How often should I be getting therapeutic massage?

The answer to this question, as with so many, is: That depends.

In general, regular preventative massage for people ranges between 1-6 weeks. Acute pain, tension, and trauma can be 2-3 times per week. Yes, people really do come that frequently. And they come less frequently. I have my peeps who come in 2x per year, once every 8 weeks, with the spring and fall equinoxes…

You name the pacing, I have probably provided it or know a therapist who does. It all depends on the person and what they are doing with their time on the table. Believe it or not, the clients who have been with me the longest know that the majority of the work is theirs to do. I show up and work my butt off for them when they’re here, chart their sessions, make referrals to all kinds of other therapies, and eventually, we arrive at a pace that works for them. There are more differences than commonalities between all of my clients. But the ones who stick around do have one thing in common… they know I am not fixing them, or healing them. That’s their job. I provide the space and the tools, they do the work.

We are going to dive into the deeps about what I mean by this, starting with a couple of questions you can ask yourself and/or explore with a licensed massage therapist to get more clarity on the best pacing for you:

What are you hoping to achieve with your massage sessions?

Acute pain relief and chronic pain/tension require different approaches. Bodywork is great as a part of preventative health regimens helping people stay nimble, healthy, and create more body awareness to prevent future injury. People often (not always) gravitate toward massage because it’s holistic in nature, approaching health from a whole body, whole person perspective rather than the more narrow, acute focus associated with allopathic, westernized therapies. We are taught in school that everything a person has experienced, they will bring with them onto the table. The therapy happens when the client is an active participant in what is seen as a mostly passive therapy. Our job is to provide space for people to explore the experience and sensations of the soft tissues of their body SAFELY. Our bodies are complex and this is why massage therapists have education and licensure requirements.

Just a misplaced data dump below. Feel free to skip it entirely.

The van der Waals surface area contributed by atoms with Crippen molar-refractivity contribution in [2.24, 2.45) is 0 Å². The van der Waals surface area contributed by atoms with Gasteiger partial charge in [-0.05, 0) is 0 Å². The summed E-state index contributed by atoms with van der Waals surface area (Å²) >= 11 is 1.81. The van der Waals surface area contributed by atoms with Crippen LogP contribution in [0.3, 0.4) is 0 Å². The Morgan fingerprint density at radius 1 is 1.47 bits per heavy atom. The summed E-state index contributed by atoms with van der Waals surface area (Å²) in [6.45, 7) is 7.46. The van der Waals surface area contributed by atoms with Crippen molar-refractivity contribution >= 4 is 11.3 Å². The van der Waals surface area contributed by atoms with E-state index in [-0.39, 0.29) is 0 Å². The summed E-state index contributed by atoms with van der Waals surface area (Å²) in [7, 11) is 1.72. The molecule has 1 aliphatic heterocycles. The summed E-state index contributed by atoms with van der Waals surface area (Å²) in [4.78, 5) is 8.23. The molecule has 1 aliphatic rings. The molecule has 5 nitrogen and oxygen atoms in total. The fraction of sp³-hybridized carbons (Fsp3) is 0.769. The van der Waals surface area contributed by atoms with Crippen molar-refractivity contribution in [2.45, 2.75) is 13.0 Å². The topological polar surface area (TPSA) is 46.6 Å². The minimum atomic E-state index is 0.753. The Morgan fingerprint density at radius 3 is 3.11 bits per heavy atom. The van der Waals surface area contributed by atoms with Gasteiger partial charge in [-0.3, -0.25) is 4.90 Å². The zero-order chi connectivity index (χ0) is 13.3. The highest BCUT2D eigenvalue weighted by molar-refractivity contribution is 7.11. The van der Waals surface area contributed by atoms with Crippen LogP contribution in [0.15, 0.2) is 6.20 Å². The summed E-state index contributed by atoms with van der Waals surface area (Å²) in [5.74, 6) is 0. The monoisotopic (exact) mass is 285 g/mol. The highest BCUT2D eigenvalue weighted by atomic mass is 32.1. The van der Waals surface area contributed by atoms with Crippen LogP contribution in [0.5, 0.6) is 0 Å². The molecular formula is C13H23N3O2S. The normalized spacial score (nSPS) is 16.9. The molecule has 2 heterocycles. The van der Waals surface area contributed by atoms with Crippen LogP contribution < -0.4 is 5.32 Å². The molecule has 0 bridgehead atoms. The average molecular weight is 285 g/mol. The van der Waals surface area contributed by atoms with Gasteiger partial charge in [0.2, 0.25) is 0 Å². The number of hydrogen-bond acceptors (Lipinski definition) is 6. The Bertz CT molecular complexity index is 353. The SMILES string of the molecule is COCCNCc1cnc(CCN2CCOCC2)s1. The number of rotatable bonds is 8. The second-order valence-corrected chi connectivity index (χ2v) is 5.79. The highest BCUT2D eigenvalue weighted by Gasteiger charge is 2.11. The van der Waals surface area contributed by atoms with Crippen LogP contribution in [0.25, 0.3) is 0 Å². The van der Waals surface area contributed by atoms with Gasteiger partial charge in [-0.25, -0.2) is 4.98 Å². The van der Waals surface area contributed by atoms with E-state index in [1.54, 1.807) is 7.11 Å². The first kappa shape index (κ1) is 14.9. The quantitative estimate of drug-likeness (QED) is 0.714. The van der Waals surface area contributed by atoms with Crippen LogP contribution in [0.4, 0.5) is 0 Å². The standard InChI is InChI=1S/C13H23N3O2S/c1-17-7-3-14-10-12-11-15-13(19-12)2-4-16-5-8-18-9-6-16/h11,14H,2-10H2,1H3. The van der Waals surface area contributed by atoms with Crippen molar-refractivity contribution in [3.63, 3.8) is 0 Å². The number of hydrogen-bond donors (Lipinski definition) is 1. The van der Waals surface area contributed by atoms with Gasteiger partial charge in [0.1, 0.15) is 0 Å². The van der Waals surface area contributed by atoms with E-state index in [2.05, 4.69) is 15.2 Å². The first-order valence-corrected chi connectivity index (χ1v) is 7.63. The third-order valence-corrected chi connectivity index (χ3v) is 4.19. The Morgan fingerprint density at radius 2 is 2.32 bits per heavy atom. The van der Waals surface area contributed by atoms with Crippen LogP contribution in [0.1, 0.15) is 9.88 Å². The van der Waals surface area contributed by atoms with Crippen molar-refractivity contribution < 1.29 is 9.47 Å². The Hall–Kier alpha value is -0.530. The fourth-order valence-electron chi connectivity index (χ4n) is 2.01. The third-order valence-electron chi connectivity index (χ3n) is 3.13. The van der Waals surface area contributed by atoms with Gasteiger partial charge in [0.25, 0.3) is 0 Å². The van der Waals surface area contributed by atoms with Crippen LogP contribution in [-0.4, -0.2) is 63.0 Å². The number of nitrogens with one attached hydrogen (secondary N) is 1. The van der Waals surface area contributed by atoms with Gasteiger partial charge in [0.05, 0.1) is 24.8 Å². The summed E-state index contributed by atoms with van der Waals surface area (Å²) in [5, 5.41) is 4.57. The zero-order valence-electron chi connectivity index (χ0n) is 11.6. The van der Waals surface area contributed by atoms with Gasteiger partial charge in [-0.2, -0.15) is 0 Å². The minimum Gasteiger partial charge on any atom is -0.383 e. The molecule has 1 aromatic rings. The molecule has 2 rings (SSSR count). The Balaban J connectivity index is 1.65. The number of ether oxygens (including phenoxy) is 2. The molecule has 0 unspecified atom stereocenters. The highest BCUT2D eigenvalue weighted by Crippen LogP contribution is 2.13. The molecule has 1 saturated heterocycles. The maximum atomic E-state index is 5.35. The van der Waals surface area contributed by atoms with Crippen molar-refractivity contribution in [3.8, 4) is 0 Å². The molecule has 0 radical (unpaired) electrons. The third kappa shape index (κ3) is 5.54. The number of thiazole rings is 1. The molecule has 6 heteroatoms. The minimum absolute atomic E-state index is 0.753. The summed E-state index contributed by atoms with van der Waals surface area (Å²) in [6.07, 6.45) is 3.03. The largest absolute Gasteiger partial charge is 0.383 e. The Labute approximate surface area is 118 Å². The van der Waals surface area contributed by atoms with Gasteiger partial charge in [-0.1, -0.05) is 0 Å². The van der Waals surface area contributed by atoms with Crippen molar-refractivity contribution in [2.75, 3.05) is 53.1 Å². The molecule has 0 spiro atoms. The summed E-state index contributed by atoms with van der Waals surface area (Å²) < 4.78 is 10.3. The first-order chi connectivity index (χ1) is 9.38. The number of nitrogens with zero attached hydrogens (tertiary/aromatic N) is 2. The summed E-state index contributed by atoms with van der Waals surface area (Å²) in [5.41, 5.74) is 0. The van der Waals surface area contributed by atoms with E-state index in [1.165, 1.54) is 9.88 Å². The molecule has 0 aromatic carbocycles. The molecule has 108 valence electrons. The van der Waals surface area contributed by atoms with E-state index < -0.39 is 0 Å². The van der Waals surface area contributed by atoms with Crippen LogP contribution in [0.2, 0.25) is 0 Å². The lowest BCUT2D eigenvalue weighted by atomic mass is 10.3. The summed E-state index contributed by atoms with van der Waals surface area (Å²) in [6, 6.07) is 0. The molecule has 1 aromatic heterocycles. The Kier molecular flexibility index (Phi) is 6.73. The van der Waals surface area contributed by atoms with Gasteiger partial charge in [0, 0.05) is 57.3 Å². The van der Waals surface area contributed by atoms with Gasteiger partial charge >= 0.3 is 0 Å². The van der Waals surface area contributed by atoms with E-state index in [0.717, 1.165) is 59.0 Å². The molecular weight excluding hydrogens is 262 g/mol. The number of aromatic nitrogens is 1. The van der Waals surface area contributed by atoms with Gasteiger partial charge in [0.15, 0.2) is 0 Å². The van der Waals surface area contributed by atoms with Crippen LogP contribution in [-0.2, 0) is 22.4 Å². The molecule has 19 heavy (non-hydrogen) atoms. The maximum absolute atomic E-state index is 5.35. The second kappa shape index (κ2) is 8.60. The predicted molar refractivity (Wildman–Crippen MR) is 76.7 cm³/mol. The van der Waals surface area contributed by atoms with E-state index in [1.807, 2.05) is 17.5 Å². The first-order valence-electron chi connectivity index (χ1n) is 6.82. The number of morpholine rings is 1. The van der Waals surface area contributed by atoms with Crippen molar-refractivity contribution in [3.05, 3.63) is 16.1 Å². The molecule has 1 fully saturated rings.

There are tons of therapeutic benefits that can come from receiving regular massage. But what is regular? I think the better question, the question I want you to ask me as a professional, and the question I am going to give you some guidance on is:

‘What is best for me?’

Many of us are new to the art of self-care. The truth is, most of my clients are over the age of 40. They are established in their careers, have dedicated loads of time to building a life full of a lot of things… sometimes, those things are great because they provide stability, structure, a roof over our heads, and food for our bellies. Once our basic needs are met, we often get stuck somewhere between trying to achieve greatness and giving up trying all together. Most of us are just searching. Searching for meaning and purpose… and often, this search leads us FAR, FAR AWAY from the present moment and from the sensations of our body. The irony is that the one place we aren’t searching is the one place real meaning and purpose thrive. In the present moment and unlike our thoughts, our body exists only in the present moment, sensing the internal and external environments of the now.

And then something happens…

It could be something small, like a nagging pain in our jaw that used to bother us occasionally, but now we notice daily. Or it could be something big… like experiencing a debilitating car accident or grieving the loss of a loved one.

This something triggers a turning inward. A curious journey into the self. We recognized our vulnerability and mortality. This happens at different times for different people, if it happens at all. We begin to sense our time on Earth is not limitless, sense our impermenance, and then naturally, we begin to recognize the need to take care of ourselves… aka: self-care.

Enter therapeutic massage and bodywork…

This time on the table represents a lot of different things to a lot of people. Massage is a tool, and just like any other tool, it’s there to help you with a job. I like to think that the job massage does best, is develop a deep, intimate, and profound knowledge of your physical body. It’s a door to a complex world that is meant for you to explore. Your time on the table is unique because you are unique. And what you will gain from spending time directing your attention to the soft tissues of your body is a deeper awareness of the tensions, movement, pain patterns, and restrictions within your body.

This awareness is powerful…

Firstly, there is a common belief within several therapeutic communities that each knot, or tense muscle is directly linked to a psychological tension. The mind and body are one. We hold memories of every physical experience we’ve ever had within our bodies. This is part of our powerful ability to survive. Our subconscious brain uses our body as a hard-drive to imprint our memories in the form of sensations. This imprinting allows us to quickly sense environments that are safe, or perhaps more importantly, potentially dangerous. What does this mean? It means that unwinding your tension patterns goes far beyond one 60 minute massage every 6 months or occasionally, when you’re feeling like a good pampering.